The church is a bourgeois institution. And not just in our times — it’s always been this way.
From the very beginning, Christian communities were composed of urban dwellers of the middle class. Saint Paul’s travels were focused on cities that had established synagogues and vibrant marketplaces. He engaged the intellectual establishment, praised those who patronized the early movement, and described his work in Rome as a fundraising trip for the poor church in Jerusalem (Romans 15:22-29).
Later, as Peter Brown has shown, Constantine established the clergy in the middle class and gave them the benefits of the elite. Most of the Church Fathers threw in their support. Saint Augustine urged that managing wealth and using it to build and maintain the church was of more spiritual value than vows of poverty.
And while the Protestant Reformation was a critique of ecclesiastical fundraising, it was not a working class movement. Luther’s view of the two kingdoms — church and state being God’s left and right hands — is thoroughly bourgeois. Luther and the peasants had a pretty awful relationship, which ended in a bloody uprising, the victory of the ruling class, and Luther siding firmly with the establishment.
In America, church has always been a free market commodity primarily oriented toward the middle class. In class conflicts, the church has generally sided with management. Church congregants have not been working poor, but rather business owners and managers. Even the noble response of the initial social justice movement of a century ago was bourgeois. Its purpose was not to find solidarity with the poor, but to lend a hand to the poor to hoist them into the middle class.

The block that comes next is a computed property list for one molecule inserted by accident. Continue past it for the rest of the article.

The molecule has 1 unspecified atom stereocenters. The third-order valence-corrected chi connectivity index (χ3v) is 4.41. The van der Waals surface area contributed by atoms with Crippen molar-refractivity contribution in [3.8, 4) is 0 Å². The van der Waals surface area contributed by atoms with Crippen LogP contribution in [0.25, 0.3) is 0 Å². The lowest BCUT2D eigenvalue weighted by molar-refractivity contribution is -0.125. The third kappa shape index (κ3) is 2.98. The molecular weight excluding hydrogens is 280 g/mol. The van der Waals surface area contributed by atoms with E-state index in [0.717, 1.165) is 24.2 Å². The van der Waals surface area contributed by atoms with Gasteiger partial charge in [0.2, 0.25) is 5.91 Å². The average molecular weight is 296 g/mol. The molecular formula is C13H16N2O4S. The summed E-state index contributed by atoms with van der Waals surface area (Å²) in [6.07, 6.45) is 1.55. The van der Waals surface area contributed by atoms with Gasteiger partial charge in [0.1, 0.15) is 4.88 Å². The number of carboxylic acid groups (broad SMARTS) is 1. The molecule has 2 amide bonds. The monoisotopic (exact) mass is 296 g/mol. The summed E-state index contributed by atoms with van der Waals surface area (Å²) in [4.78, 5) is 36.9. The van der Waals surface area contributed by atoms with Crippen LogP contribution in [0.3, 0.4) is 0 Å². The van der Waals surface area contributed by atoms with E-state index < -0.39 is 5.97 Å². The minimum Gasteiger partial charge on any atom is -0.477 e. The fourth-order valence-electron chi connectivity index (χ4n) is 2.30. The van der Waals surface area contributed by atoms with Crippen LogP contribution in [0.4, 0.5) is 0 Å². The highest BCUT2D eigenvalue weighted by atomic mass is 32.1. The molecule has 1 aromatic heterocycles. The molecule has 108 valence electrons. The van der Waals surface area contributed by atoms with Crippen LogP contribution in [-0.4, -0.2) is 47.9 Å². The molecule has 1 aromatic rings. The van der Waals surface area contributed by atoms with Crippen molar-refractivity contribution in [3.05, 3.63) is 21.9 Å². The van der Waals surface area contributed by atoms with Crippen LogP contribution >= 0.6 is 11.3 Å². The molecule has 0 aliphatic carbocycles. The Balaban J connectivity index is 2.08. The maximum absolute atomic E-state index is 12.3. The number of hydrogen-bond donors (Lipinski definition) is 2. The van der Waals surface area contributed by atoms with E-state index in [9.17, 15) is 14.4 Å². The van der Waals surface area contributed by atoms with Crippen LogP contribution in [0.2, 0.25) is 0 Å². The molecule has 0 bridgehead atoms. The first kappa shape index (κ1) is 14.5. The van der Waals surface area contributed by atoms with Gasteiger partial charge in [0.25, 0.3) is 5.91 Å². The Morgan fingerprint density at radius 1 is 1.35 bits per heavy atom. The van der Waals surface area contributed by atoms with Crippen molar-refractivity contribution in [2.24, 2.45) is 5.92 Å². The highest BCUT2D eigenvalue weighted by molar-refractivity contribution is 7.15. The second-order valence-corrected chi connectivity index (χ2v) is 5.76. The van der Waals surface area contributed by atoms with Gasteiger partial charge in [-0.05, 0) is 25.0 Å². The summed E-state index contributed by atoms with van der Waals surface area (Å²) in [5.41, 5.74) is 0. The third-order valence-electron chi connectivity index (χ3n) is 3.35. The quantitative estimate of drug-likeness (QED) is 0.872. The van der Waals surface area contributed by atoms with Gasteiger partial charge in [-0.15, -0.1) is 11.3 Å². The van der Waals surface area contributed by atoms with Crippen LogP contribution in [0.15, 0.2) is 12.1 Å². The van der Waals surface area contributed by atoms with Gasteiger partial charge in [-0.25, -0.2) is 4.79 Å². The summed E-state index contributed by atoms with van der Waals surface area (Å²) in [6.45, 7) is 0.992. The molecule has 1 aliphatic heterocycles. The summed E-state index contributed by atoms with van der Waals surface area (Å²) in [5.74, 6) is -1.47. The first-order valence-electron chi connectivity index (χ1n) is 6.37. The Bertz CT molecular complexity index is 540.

Today, church planters target bourgeois zip codes and church stewardship and fundraising professionals utilize planned giving and endowments. Modern church facilities mirror other middle class establishments: coffee shops, restaurants, theaters, and college campuses. My favorite example of this is a video called What if Starbucks Marketed like the Church? Its chief complaint is that the church is dated and not bourgeois enough to attract intelligent consumers.
The church is, and always has been, a bourgeois institution.
It is no surprise, then, that the long decay of the church over the past generation coincides perfectly with the long decay of the middle class.
The correlation is unmistakable. Reading Thomas Piketty’s much-discussed Capital in the Twenty-First Century is like reading a history of the incredible rise and decay of the institutional church. Piketty never mentions the church as he describes the bubble of egalitarian economics from 1930-1980. But chapter after chapter and chart after chart tell the same story that denominational leaders and sociologists of religion have been describing for decades: a steep incline in the 30’s and 40’s, a plateau through the mid-70’s, and a steady decline ever since.
Even more haunting is Charles Murray’s Coming Apart. Murray explains that for the past several decades, church participation within the middle class has hardly changed, but it has disappeared almost entirely within the working class. His observation is easily confirmed by attending worship services. The working class is poorly represented in our congregations; people in lower classes have little means to support a congregation with time, talent, or treasure, and they perceive little value in the institution.
Christians around the country are wondering why churches are in decline. The reason is not Darwin or Marx, science or atheism, culture wars, or competition. It’s economics. As goes the middle class, so goes the church.